I think we are past all that now, even for you guys. It’s time to run!
That said, before we do anything too crazy, make sure you get your irrigation plan in order. That starts with knowing when your “rainy season” typically begins and ends.
For me in Florida, the rainy season is May-September for the most part. If you’ve ever been here in summer, you know that it rains pretty much every afternoon for about 30-45 minutes. We also get passing “sun showers” throughout good portions of the early afternoon. That’s our rainy season and our grasses love it! Summer here is great for grass but not for tourists who can’t handle the humidity!
Knowing when your rainy season is can go a long way in helping you keep up with your watering.
So we should be in the rainy season right now, but we are not. In fact, we are in a moderate drought across much of central and south Florida. (I use this state drought website to track and you can too)
Knowing how you have been sitting all spring can help you as you move into summer. Lawns in Florida that have not been properly watered throughout his dry spell are going to enter the summer weaker which means decreased resistance to insect and disease pressure. Lawns that have lagged will also be facing more pressure from weeds that have out-competed them.
No matter where you sit, rainy season or dry season, mild conditions or drought, work on your irrigation plan now. Here is a video that shows you how I set up mine.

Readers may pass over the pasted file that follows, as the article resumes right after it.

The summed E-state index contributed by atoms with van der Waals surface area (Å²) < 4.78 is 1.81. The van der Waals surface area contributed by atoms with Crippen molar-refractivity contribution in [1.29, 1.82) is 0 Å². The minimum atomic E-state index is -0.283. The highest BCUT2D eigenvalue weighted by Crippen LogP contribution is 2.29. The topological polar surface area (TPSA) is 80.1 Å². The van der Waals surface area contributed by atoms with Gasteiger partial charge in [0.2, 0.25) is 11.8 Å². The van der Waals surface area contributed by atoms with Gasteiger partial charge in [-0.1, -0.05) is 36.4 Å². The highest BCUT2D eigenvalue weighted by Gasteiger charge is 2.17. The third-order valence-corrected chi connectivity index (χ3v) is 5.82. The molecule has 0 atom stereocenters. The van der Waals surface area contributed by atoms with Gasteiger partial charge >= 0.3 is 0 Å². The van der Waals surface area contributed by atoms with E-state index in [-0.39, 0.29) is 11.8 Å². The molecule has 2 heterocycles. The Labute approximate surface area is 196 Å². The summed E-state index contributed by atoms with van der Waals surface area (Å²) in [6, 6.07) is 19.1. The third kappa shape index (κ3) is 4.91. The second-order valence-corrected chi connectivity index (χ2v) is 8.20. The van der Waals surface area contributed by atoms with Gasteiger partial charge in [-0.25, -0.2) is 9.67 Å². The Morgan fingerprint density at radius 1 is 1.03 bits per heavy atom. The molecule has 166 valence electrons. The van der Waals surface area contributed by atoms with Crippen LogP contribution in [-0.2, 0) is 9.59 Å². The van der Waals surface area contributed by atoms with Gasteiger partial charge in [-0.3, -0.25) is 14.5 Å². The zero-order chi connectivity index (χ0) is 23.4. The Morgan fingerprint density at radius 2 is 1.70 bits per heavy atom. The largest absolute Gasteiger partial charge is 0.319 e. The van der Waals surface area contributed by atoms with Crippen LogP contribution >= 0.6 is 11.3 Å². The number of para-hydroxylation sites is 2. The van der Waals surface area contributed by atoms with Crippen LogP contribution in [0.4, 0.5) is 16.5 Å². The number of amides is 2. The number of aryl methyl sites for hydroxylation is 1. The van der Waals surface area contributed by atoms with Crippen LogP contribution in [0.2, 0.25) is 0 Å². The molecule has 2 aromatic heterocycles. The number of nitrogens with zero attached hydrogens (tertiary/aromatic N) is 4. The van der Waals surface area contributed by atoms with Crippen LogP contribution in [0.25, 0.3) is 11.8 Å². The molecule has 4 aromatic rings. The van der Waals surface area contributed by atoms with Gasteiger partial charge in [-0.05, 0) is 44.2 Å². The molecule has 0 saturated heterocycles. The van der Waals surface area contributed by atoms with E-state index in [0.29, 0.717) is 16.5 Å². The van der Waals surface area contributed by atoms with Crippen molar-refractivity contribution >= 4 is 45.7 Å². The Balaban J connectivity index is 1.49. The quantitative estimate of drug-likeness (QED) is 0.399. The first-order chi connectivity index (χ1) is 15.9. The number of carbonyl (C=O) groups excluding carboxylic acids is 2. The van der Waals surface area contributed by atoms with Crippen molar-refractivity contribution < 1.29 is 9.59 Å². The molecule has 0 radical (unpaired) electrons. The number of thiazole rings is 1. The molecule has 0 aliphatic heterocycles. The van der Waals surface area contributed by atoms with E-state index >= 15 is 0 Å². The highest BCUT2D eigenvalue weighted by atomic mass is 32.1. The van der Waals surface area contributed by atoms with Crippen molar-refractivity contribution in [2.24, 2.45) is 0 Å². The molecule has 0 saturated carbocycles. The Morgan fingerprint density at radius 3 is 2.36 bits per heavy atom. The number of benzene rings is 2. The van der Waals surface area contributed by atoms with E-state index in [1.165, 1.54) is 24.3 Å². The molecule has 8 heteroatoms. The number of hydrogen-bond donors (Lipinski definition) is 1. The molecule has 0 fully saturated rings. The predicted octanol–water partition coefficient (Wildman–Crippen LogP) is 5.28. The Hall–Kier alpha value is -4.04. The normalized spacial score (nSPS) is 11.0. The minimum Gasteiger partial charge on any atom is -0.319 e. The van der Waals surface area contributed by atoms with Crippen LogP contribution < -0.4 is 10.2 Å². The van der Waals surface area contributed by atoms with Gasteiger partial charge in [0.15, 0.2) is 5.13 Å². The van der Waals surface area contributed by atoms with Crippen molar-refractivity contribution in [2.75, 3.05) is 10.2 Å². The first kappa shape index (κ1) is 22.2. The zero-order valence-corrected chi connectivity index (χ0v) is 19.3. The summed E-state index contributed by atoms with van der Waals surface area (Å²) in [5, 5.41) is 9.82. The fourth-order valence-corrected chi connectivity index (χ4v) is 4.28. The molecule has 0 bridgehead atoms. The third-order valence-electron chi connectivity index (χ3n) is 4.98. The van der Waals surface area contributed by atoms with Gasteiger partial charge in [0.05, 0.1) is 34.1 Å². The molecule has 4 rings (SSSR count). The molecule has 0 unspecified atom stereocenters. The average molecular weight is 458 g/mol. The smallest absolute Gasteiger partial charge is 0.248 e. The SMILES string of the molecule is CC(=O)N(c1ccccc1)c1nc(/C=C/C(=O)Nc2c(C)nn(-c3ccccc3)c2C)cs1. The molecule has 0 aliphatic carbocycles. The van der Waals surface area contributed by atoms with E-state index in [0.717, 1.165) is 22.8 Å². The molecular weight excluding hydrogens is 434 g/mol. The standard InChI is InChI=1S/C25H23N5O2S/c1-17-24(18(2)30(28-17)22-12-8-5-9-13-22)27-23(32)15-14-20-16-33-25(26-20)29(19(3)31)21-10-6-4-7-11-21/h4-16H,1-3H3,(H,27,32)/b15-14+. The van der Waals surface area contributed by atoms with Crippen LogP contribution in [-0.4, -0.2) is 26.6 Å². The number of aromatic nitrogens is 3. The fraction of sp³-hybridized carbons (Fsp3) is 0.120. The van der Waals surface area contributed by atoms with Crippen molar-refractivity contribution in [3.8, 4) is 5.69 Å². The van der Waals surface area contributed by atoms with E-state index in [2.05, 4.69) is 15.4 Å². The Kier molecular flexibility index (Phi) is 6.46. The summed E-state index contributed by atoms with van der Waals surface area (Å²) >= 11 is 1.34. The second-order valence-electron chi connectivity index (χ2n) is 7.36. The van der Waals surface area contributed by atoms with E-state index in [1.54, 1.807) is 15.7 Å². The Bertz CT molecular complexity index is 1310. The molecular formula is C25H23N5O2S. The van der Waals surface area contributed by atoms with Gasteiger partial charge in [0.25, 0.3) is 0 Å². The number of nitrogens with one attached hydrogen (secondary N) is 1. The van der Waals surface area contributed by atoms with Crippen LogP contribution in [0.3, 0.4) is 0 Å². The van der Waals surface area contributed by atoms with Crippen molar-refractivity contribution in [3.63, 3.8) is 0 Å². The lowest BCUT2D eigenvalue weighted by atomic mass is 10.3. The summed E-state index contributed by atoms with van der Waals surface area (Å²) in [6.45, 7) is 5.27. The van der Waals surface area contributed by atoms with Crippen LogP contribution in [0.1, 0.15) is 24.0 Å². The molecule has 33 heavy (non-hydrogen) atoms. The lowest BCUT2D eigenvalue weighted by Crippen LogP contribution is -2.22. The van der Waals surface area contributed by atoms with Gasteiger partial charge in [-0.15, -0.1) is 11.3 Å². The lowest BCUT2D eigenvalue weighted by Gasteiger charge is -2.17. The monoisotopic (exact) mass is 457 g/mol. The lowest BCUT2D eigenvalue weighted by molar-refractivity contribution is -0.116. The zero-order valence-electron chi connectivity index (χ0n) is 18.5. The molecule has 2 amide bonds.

Take Advantage of Growth Habits
Warm season turf is a slow starter in spring. If you have bermuda grass, you for sure have experienced its ability to start slow. It feels like it takes forever to green up, but once it does, it’s unstoppable.
Zoysia and St Augustine are similar. On the flip side, Centipede and Bahia can be quite slow. But that’s ok because summer is our time to run! Remember the warm season turf growth calendar?
We are finally through that long spring ramp and ready to push roots, rhizomes and stolons. Remember, our grasses are aggressive and can take ground by sending out runners everywhere. This is what makes a warm season lawn thicker and a thicker lawn is your best defense against weeds.
Encouraging rhizome and stolons (runners) also is what makes our grasses self-repairing meaning they can take over and fill in bare spots all on their own, no overseeding needed.
But in order for this to happen, you have to fuel it. And you know what that fuel is?
Nitrogen Drives The Bus
Nitrogen is what fuels the growth and spreading of runners and roots. Couple that with frequent mowing and you have a strategy that will produce a dense, tight turf matt that will dominate!
I like to apply ¾ lb of nitrogen every 4-5 weeks during the growing season. Here in Florida I’ve been doing that since February but that is because we have a much quicker start being so far south.
For the rest of you, NOW is the time to get that nitrogen train of terror moving down the track. Apply your Flagship Fertilizer and get it watered in.
Have NO Fear
Are you scared to fertilize your lawn in summer? Do you think there is a chance you could burn something?
You’re not alone if you feel that way, so I made a video to help you get over this fear using some real world illustrations, check out the Lawn Burning Myths video here.
If you can get over the fear of burning the lawn and get our fertilizer down every 4-5 weeks here during summer, your bermuda grass, zoysia, St Augustine and Cuentipede grass and Bahia grass too - they will all run and get thicker - but the key is to utilize that rainy season (and your irrigation) to keep it hydrated along the way!